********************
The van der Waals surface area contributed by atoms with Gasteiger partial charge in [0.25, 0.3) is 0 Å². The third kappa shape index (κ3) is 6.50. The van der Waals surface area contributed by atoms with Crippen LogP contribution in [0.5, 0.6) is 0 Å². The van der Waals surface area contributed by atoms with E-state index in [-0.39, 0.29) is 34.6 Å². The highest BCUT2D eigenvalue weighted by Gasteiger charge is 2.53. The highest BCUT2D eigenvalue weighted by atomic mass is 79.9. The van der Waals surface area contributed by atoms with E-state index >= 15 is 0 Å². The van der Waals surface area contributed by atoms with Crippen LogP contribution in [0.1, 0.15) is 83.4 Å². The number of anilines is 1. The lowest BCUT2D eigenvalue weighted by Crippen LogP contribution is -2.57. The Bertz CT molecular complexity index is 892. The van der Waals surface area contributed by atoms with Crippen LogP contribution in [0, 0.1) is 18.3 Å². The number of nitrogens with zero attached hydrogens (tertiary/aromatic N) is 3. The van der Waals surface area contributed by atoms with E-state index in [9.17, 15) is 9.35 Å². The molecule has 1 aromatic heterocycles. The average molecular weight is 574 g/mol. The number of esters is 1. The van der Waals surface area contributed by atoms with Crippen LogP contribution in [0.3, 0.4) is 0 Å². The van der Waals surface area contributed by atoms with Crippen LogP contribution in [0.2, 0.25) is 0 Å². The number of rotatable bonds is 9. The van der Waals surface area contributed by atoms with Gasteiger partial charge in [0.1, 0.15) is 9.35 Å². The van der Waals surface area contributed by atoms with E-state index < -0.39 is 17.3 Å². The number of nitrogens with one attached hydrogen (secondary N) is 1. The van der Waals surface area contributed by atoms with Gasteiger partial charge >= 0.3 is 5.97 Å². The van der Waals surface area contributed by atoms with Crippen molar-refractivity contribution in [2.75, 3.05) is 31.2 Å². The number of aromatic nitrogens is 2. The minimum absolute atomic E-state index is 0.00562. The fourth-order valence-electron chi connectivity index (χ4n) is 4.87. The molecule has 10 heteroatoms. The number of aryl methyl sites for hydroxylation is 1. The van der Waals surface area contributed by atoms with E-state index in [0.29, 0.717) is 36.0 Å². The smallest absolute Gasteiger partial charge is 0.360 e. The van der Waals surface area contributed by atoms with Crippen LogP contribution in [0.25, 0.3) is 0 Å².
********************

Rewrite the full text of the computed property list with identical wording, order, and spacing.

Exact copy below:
The van der Waals surface area contributed by atoms with Gasteiger partial charge in [0.25, 0.3) is 0 Å². The third kappa shape index (κ3) is 6.50. The van der Waals surface area contributed by atoms with Crippen LogP contribution in [0.5, 0.6) is 0 Å². The van der Waals surface area contributed by atoms with E-state index in [-0.39, 0.29) is 34.6 Å². The highest BCUT2D eigenvalue weighted by Gasteiger charge is 2.53. The highest BCUT2D eigenvalue weighted by atomic mass is 79.9. The van der Waals surface area contributed by atoms with E-state index >= 15 is 0 Å². The van der Waals surface area contributed by atoms with Crippen LogP contribution in [0.1, 0.15) is 83.4 Å². The number of anilines is 1. The lowest BCUT2D eigenvalue weighted by Crippen LogP contribution is -2.57. The Bertz CT molecular complexity index is 892. The van der Waals surface area contributed by atoms with Crippen LogP contribution in [0, 0.1) is 18.3 Å². The number of nitrogens with zero attached hydrogens (tertiary/aromatic N) is 3. The van der Waals surface area contributed by atoms with E-state index in [9.17, 15) is 9.35 Å². The molecule has 1 aromatic heterocycles. The average molecular weight is 574 g/mol. The number of esters is 1. The van der Waals surface area contributed by atoms with Crippen LogP contribution in [0.3, 0.4) is 0 Å². The van der Waals surface area contributed by atoms with Crippen LogP contribution in [0.2, 0.25) is 0 Å². The number of rotatable bonds is 9. The van der Waals surface area contributed by atoms with Gasteiger partial charge in [0.1, 0.15) is 9.35 Å². The van der Waals surface area contributed by atoms with E-state index < -0.39 is 17.3 Å². The number of nitrogens with one attached hydrogen (secondary N) is 1. The van der Waals surface area contributed by atoms with Gasteiger partial charge >= 0.3 is 5.97 Å². The van der Waals surface area contributed by atoms with Crippen molar-refractivity contribution in [2.75, 3.05) is 31.2 Å². The number of aromatic nitrogens is 2. The minimum absolute atomic E-state index is 0.00562. The fourth-order valence-electron chi connectivity index (χ4n) is 4.87. The molecule has 10 heteroatoms. The number of aryl methyl sites for hydroxylation is 1. The van der Waals surface area contributed by atoms with E-state index in [0.29, 0.717) is 36.0 Å². The smallest absolute Gasteiger partial charge is 0.360 e. The van der Waals surface area contributed by atoms with Crippen LogP contribution in [0.25, 0.3) is 0 Å².